Few events defined the modern age quite like when Neil Armstrong set foot upon the moon and declared his one small step “one giant leap for mankind.” At that moment, the world was unified and celebrated a truly amazing human achievement. Americans, in particular, were extremely proud of their country and what the nation’s best and brightest minds were able to accomplish.
50 years later, the Apollo 11 mission still fascinates historians, scientists, and regular folks alike – be it the aforementioned brainpower that dreamed and designed the larger-than-life rockets and spaceships or the spirit of the American people and will of the nation’s leadership to shoot for the stars – literally. This spirit and fascination are perfectly captured in the new documentary, Apollo 11.
This film was outstanding in almost every measure. Partially created from newfound 70 mm footage of the titular mission, Apollo 11 soared with amazing visuals that captivated the viewer and filled them with a sense of excitement and emotion that probably mimics what all of America and the world felt during those few days in July of 1969.
Apollo 11 also reminded me of an axiom of human nature, and how our own perceptions affect our belief in the occurrence of real historical events.
There have been few movie series so perfectly ended as Pixar Animation Studios’ Toy Story Trilogy. The third entry tied up all the loose ends, pulled at our heartstrings almost to the breaking point (that furnace scene…), and left all our favorite characters in a great spot where they would be taken care of and happy.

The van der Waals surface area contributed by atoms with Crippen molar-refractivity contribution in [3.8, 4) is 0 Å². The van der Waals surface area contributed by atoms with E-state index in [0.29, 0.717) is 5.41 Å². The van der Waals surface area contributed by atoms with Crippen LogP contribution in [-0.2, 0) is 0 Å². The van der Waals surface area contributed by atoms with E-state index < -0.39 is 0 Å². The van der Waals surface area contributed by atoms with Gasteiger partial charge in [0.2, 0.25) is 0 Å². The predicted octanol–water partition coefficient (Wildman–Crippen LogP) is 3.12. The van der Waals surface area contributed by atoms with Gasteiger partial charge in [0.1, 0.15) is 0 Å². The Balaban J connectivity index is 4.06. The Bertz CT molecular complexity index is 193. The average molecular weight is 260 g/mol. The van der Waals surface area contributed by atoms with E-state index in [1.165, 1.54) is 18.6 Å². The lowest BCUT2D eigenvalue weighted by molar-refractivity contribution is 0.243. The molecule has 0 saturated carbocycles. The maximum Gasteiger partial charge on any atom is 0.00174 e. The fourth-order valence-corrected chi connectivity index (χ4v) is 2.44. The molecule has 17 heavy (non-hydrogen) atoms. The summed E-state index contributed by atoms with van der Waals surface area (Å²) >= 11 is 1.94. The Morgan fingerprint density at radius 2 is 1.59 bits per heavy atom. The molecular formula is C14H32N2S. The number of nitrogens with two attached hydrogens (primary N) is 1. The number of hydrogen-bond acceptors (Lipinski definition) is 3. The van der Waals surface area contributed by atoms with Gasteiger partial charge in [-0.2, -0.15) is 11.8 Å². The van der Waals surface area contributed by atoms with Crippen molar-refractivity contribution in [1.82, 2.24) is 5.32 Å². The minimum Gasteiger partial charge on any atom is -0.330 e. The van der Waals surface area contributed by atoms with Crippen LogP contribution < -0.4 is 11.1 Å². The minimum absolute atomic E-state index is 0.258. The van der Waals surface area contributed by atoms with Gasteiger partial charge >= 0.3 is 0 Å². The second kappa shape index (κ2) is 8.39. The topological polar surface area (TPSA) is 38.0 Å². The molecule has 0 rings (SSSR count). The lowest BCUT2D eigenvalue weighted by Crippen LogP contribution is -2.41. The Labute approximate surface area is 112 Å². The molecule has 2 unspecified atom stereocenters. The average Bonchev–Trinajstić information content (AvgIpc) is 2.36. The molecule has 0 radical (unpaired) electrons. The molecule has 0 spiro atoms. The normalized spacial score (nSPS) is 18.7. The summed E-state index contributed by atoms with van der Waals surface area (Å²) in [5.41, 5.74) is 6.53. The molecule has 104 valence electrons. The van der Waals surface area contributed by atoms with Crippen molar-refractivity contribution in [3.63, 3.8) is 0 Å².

But I suppose that, given how well Toy Story 3 fared at the box office, there was no way Pixar, and its parent company Disney, would leave that money-making potential alone. There would eventually be a fourth entry in this venerable series. And now, it’s here.
Toy Story 4 reunited us with all our favorite toy friends that we’ve grown to love in the past 25 years and took them on a new adventure that indeed had its moments that were genuine and heartfelt. But ultimately, this movie seemed unnecessary and even hindered the legacy of the previous films. Perhaps Pixar should have just left well enough alone.
Despite its superfluousness, Toy Story 4 had a strong, quality thematic core to it that made it one of the deepest Pixar films to date – containing questions about the very nature of existence and what we are here to accomplish. Thankfully, we have a Creator who gave each of us a reason for being.